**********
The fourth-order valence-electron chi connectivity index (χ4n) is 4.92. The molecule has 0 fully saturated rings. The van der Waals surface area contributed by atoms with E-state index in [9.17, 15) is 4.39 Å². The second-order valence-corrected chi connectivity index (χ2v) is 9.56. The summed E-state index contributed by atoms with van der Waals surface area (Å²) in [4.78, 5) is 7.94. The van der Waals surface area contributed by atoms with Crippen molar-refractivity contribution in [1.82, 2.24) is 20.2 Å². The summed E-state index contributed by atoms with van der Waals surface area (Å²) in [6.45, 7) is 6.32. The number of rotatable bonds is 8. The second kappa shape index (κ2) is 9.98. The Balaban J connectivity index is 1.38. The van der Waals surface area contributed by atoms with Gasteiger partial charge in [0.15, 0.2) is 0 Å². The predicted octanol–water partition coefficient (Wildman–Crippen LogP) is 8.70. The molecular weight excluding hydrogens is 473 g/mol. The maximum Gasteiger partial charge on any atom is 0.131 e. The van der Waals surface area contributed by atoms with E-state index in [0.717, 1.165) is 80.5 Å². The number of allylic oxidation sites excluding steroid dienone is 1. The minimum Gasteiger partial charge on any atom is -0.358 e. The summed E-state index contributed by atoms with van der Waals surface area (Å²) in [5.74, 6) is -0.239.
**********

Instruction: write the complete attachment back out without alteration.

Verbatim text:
The fourth-order valence-electron chi connectivity index (χ4n) is 4.92. The molecule has 0 fully saturated rings. The van der Waals surface area contributed by atoms with E-state index in [9.17, 15) is 4.39 Å². The second-order valence-corrected chi connectivity index (χ2v) is 9.56. The summed E-state index contributed by atoms with van der Waals surface area (Å²) in [4.78, 5) is 7.94. The van der Waals surface area contributed by atoms with Crippen molar-refractivity contribution in [1.82, 2.24) is 20.2 Å². The summed E-state index contributed by atoms with van der Waals surface area (Å²) in [6.45, 7) is 6.32. The number of rotatable bonds is 8. The second kappa shape index (κ2) is 9.98. The Balaban J connectivity index is 1.38. The van der Waals surface area contributed by atoms with Gasteiger partial charge in [0.15, 0.2) is 0 Å². The predicted octanol–water partition coefficient (Wildman–Crippen LogP) is 8.70. The molecular weight excluding hydrogens is 473 g/mol. The maximum Gasteiger partial charge on any atom is 0.131 e. The van der Waals surface area contributed by atoms with E-state index in [0.717, 1.165) is 80.5 Å². The number of allylic oxidation sites excluding steroid dienone is 1. The minimum Gasteiger partial charge on any atom is -0.358 e. The summed E-state index contributed by atoms with van der Waals surface area (Å²) in [5.74, 6) is -0.239.